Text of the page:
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[OT] free novels vs free software documentation

[I think we basically agree, so I've marked this OT]

> > > Documentation relating to software needs to be really free, in order
> > > that we can manipulate it in far more interesting ways (such as
> > > refcarding it, embedding it as online help, or updating it because of
> > > advances in the program it documents).
> > 
> > So "must" specifications, documentation, and books.  Freedom is a large
> > plus to the utility of a work.  Debian is one of few groups who has

On Thu, 15 May 2003, Matthew Palmer wrote:
> You're misconstruing my meaning.

Partly by intent, but at least partly because I really didn't understand 
that you were trying to distinguish categories of prose, as opposed to 
just distinguishing software from documentation.

> Free Software documentation, if non-modifiable and non-derivable(ish) is
> far *less* useful than a non-modifiable and non-derivable novel.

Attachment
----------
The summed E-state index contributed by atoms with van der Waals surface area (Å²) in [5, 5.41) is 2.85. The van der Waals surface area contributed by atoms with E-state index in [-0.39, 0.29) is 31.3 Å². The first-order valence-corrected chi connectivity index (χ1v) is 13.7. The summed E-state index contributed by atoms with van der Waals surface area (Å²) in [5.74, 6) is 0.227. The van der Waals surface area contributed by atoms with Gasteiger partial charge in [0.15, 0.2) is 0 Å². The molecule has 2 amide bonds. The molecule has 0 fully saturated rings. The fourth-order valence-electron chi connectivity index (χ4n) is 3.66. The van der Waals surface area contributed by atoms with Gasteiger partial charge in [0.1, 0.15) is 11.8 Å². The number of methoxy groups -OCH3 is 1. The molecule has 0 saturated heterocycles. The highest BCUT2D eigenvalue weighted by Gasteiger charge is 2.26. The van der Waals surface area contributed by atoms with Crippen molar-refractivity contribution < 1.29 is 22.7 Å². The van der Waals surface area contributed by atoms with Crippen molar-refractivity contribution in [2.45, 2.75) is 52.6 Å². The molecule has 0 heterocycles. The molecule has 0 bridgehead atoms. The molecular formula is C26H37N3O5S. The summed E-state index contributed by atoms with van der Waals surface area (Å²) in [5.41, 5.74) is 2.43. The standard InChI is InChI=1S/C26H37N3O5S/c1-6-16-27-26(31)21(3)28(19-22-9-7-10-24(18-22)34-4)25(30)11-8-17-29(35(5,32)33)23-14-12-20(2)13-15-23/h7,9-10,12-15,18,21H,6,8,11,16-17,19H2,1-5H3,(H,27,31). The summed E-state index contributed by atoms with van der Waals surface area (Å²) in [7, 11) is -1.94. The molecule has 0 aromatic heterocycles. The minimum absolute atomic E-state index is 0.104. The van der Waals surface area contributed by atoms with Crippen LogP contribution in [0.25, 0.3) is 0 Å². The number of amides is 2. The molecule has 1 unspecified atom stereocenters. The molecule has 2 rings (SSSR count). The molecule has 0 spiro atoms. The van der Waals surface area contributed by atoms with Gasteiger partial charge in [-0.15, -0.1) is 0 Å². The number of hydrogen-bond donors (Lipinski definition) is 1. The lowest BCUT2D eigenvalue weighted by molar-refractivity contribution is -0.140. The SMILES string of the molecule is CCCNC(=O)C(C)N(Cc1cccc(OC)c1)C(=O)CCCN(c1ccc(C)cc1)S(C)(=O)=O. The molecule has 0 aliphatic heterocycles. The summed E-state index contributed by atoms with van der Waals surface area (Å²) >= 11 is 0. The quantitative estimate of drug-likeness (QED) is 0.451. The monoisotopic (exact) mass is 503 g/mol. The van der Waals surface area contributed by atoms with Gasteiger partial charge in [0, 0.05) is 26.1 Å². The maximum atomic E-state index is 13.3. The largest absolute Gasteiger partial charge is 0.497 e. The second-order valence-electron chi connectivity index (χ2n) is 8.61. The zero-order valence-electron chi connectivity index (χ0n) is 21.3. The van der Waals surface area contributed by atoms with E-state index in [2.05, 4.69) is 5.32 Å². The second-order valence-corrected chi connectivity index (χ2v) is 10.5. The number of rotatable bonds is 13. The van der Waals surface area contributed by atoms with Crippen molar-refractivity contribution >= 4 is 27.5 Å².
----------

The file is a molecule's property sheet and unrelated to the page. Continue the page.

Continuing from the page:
This is the first time I've seen this distinction drawn, and it may 
deserve more attention.  I don't agree with it, but I suspect it may 
underlie at least some of the arguments in favor of the GFDL.

> Yes, having a Free novel would be nice, but it's still quite a useful
> work without it.  An emacs manual, if emacs is fully modifiable and
> redistributable, is useless if it cannot be converted, translated, and
> modified to keep up to pace with the program it documents.

I'm still not buying this line of reasoning.  A Free novel is considerably 
more useful than a non-free one.  A Free emacs manual would also be more 
useful than a non-free one.  Both retain much utility without freedom.

A novel which cannot be translated is no more useful to someone who
doesn't read the original language than a manual which cannot be
translated.  A novel which cannot be redistributed is no more useful to 
someone who cannot afford the license fee than is an emacs manual which 
cannot be redistributed.

Likewise, an emacs manual which is completely proprietary can still be 
valuable (I paid for and retain a few instances of such work), much as the 
many non-free novels I read. 

I can't think of a freedom that is useful for program documentation that 
it not equally important for a novel.  Likewise software itself -> 
Mark Rafn    dagon@dagon.net    <http://www.dagon.net/>  

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